CFOs and benefits professionals can only do so much to influence employees to invest in a company 401(k) plan. So-called influencers are often needed to spur folks to enroll or up their contributions so they’re not caught flat-footed in retirement.
Believe it or not, the most investment-savvy cohort may be Generation Z. When you consider that many are just getting started in their careers, “Zoomers” are putting money into retirement funds at a higher rate than previous generations.
Four out of five Gen Z investors say they began buying stocks, bonds or other asset before they turned 21, according to a survey by the Chartered Financial Analyst and Financial Industry Regulatory Authority Investor Education Foundation. More than half of Zoomers surveyed say they’re invested now. Both of those percentages are significantly higher than what Millennials were saving at the same age.
A similar report by the Transamerica Center for Retirement Studies found 66% of Zoomers are putting 20% of their pay into retirement funds. That’s double the amount older generations are doing. To be fair, a significant percentage of workers in their 20s are living at home with their more cash-strapped parents to save up.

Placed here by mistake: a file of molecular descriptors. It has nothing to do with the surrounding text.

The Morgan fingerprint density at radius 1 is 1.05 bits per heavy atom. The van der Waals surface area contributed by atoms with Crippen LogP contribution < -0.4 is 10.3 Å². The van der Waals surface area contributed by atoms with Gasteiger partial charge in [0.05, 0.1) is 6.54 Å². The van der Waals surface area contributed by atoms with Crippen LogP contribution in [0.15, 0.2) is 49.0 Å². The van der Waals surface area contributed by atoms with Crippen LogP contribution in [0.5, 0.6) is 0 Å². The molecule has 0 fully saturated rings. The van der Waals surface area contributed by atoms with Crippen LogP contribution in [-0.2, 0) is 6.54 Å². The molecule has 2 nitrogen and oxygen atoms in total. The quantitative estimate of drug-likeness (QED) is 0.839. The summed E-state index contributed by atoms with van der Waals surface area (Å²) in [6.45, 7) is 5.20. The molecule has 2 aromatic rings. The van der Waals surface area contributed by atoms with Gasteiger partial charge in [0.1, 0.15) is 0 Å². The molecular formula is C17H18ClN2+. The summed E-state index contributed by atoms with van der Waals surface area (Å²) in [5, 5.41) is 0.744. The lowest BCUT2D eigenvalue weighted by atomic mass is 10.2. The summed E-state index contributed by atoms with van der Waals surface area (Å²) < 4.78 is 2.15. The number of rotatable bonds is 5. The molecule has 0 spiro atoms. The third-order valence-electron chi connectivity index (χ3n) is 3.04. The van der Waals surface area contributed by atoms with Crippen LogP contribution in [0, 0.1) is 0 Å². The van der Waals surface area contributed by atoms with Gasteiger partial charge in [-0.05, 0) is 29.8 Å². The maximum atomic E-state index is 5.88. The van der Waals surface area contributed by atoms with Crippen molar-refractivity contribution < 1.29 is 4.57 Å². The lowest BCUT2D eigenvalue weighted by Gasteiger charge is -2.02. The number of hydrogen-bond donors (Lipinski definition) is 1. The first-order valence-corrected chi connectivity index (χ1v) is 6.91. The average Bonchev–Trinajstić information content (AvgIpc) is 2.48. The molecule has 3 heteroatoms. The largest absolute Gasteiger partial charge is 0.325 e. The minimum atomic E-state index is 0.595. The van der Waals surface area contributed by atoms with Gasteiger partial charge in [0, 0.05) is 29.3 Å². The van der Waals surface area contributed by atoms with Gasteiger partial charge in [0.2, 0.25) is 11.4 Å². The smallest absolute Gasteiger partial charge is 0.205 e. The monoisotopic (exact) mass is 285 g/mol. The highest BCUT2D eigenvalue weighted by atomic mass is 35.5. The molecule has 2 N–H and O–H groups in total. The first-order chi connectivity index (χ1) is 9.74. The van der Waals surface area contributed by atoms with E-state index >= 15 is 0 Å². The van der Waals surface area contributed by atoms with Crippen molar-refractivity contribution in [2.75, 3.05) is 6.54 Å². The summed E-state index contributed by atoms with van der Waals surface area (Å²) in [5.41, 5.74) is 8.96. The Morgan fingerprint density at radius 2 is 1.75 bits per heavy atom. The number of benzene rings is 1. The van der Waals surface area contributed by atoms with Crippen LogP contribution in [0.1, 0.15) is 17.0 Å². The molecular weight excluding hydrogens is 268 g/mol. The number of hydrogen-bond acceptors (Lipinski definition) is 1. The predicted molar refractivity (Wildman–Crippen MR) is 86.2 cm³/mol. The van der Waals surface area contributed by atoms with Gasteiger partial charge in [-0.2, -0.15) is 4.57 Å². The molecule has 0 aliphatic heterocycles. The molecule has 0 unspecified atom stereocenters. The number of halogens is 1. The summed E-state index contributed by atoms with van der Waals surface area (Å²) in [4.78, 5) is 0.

Zoomers like (but don’t love) the 401(k) option
Younger employees are more likely to buy and sell stocks via apps. Cryptocurrency is often their first foray into investing, according to the Transamerica survey.
Zoomers aren’t as bullish about company-sponsored plans as older cohorts, though that’s liable to change as more get married and plan to have kids. Transamerica poll shows Generation X (83%), Baby Boomers (82%) and Millennials (79%) are enrolled in their companies’ 401(k) plan. Just 61% of Zoomers currently are.
Could be younger investors would rather buy stocks than park their money in an index fund. Financial gurus frequently tout the wisdom of diversification but they don’t always walk the talk.
For example, 75% of Warren Buffet’s equity portfolio is in five stocks – Apple, Coca-Cola, Chevron, Bank of America and American Express. (For what’s it’s worth, Buffet is especially bullish on Apple.)